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Union-find approach - weighted quick-union

Keywords: union-find, quick-union, algorithms

Example implementation

The only difference between this and quick-union is the addition of the sz[] array, which counts the number of objects in the tree rooted at i

public class WeightedQuickUnionUF
  private int[] id;
  private int[] sz;
  public WeightedQuickUnionUF(int N)
    id = new int[N];
    sz = new int[N];
    for (int i = 0; i < N; i++)
      id[i] = i;
      sz[i] = 1;
  private int root(int i)
    while(i != id[i]) i = id[i];
    return i;
  public boolean connected(int p, int q)
    return root(p) == root(q);
  public void union(int p, int q)
    int i = root(p);
    int j = root(q);
    if (i == j) return;
    if (sz[i] < sz[j])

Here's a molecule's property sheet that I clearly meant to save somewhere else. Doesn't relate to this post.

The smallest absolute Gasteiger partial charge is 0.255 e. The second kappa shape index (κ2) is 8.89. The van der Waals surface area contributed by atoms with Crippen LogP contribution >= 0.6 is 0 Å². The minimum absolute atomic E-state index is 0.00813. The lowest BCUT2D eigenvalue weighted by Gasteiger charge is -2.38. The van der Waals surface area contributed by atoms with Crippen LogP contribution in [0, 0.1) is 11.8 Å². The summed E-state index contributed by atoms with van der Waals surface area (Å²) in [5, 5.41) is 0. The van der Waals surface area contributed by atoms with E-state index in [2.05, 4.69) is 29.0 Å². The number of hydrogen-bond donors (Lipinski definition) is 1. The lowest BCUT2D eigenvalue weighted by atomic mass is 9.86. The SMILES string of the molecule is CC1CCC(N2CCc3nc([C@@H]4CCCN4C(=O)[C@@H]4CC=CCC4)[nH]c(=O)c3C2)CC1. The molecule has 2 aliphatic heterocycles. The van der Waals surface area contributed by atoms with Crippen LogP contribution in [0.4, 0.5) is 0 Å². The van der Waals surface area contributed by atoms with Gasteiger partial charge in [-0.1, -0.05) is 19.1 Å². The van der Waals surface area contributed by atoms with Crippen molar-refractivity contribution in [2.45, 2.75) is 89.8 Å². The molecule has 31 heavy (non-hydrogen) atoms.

id[i] = j;
      sz[j] += sz[i];
    } else
      id[j] = i;
      sz[i] += sz[j];
  • This approach improves upon quick-union:
    • Find: time is proportional to depth of p and q
    • Union: constant time, given roots
  • the depth of the tree will always be equal to or less than log2 N


  • new: N
  • Union: log2 N (including cost of finding roots)
  • Find: log2 N

Another improvement: path compression

  • upon computing root(p), simply set the id of each visited node to point to that root
  • this lets us circumvent the internal cost of root() by essentially memoizing the operation
  • Implementations:
    • "two-pass":
      • add second loop to root() to set the id[] of each visited node to the root
    • "one-pass" (simpler):
      • make every other node in the path point to its grandparent (cuts the path length in half)
  • both implementations let us keep the tree flat, which makes things easier
  • cost is improved dramatically to near linear-time
    • with path-compression, weighted quick-union allows 10^9 unions on 10^9 objects to be executed in 6 seconds
      • shows the value of a good algorithm!